New Moon Rising – Preview

Chapter One

Consequences

It was dark, and his mind was in a fog.

He could not say with any measure of confidence how long he remained in such a state before the chill of the stone beneath him began to permeate his awareness. That sensation was, somehow, not as it should be, though for no reason that he could name. Seeking to establish a frame of reference, he sought the missing inputs from his other senses, but they remained elusive. He drifted in and around such thoughts for an unknown time until, eventually, a new feeling forced its way into his consciousness: pain.

The sharpness of it brought focus, coalescing his sense of self. He had memory of neither what task he had been about nor why it was to be performed, but there had been an importance in its doing. His arms, if he had any, refused every instruction to alter his position, and so he set his attentions to resolving the darkness that enveloped him. After methodically discarding a number of less than satisfactory options, he concluded that his eyes were closed.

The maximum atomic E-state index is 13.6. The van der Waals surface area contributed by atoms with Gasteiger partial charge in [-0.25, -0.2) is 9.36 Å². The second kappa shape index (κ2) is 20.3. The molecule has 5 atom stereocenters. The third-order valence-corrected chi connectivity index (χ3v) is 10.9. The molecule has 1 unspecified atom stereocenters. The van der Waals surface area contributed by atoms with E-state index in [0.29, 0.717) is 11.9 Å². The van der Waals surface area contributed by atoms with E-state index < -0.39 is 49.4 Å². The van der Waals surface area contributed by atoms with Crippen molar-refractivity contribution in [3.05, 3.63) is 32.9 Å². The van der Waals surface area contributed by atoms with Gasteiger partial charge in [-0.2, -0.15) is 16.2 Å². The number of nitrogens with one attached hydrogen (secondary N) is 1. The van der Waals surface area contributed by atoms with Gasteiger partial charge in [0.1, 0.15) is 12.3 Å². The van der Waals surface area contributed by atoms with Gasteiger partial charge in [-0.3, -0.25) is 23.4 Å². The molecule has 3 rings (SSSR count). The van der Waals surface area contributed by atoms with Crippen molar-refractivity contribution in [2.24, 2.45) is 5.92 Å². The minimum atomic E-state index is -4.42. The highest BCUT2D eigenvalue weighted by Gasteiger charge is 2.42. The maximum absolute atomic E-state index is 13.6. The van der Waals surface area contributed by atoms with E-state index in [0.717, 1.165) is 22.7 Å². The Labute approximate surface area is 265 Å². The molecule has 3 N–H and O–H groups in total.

With care, Fellaxus willed them open.

The parting of his eyelids yielded only a blurry haze that solidified with agonizing slowness into shapes with which he was familiar: A vial bubbling softly as it steeped above a small flame. Shelves filled floor to ceiling with books and dusty tomes from every corner of the world. The ancient desk from which he fulfilled his duties as Grandmaster of the Conclave of Imaretii.

A demon.

He looked for the summoning circle that should have contained the creature, but if one existed, its location lay beyond his view and his head seemed unwilling to turn in the needed direction. For a man whose daily life was dependent on being in absolute command of his faculties, his paralysis was… disconcerting.

The demon lowered its goat-like head and crossed the room in two giant strides, as if to gore him with the horns perched where its ears should have been, but it stopped a handspan short of a collision. Sulfur assaulted Fellaxus’ nose and terror squeezed his heart, even as his mind cataloged the tiny serrations on the edges of the creature’s broad, flat teeth. The hatred emanating from its horizontally pupiled eyes was palpable. The goat creature gave a snort, then turned and spoke over its shoulder in a deep, rumbling string of sounds that were so surprising to hear they almost failed to register as language.